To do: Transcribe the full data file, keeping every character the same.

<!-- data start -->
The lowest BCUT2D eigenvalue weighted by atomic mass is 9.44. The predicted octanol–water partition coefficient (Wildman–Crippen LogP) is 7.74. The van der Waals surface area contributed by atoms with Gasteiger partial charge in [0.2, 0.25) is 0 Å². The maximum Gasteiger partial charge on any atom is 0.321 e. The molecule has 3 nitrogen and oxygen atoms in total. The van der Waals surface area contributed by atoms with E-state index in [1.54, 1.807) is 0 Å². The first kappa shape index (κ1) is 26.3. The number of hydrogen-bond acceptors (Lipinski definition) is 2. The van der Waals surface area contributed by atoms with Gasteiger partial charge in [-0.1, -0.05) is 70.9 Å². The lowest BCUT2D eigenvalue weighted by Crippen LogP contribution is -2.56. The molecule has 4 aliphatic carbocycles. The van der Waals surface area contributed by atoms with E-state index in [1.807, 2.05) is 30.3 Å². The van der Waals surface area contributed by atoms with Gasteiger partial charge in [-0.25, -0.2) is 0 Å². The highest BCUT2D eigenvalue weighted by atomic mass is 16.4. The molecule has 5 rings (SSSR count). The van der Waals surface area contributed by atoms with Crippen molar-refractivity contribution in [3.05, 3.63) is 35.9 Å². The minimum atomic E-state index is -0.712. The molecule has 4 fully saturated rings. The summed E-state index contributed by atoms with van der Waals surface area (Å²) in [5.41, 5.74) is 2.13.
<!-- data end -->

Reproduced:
The lowest BCUT2D eigenvalue weighted by atomic mass is 9.44. The predicted octanol–water partition coefficient (Wildman–Crippen LogP) is 7.74. The van der Waals surface area contributed by atoms with Gasteiger partial charge in [0.2, 0.25) is 0 Å². The maximum Gasteiger partial charge on any atom is 0.321 e. The molecule has 3 nitrogen and oxygen atoms in total. The van der Waals surface area contributed by atoms with E-state index in [1.54, 1.807) is 0 Å². The first kappa shape index (κ1) is 26.3. The number of hydrogen-bond acceptors (Lipinski definition) is 2. The van der Waals surface area contributed by atoms with Gasteiger partial charge in [-0.1, -0.05) is 70.9 Å². The lowest BCUT2D eigenvalue weighted by Crippen LogP contribution is -2.56. The molecule has 4 aliphatic carbocycles. The van der Waals surface area contributed by atoms with E-state index in [1.807, 2.05) is 30.3 Å². The van der Waals surface area contributed by atoms with Gasteiger partial charge in [-0.25, -0.2) is 0 Å². The highest BCUT2D eigenvalue weighted by atomic mass is 16.4. The molecule has 5 rings (SSSR count). The van der Waals surface area contributed by atoms with Crippen molar-refractivity contribution in [3.05, 3.63) is 35.9 Å². The minimum atomic E-state index is -0.712. The molecule has 4 fully saturated rings. The summed E-state index contributed by atoms with van der Waals surface area (Å²) in [5.41, 5.74) is 2.13.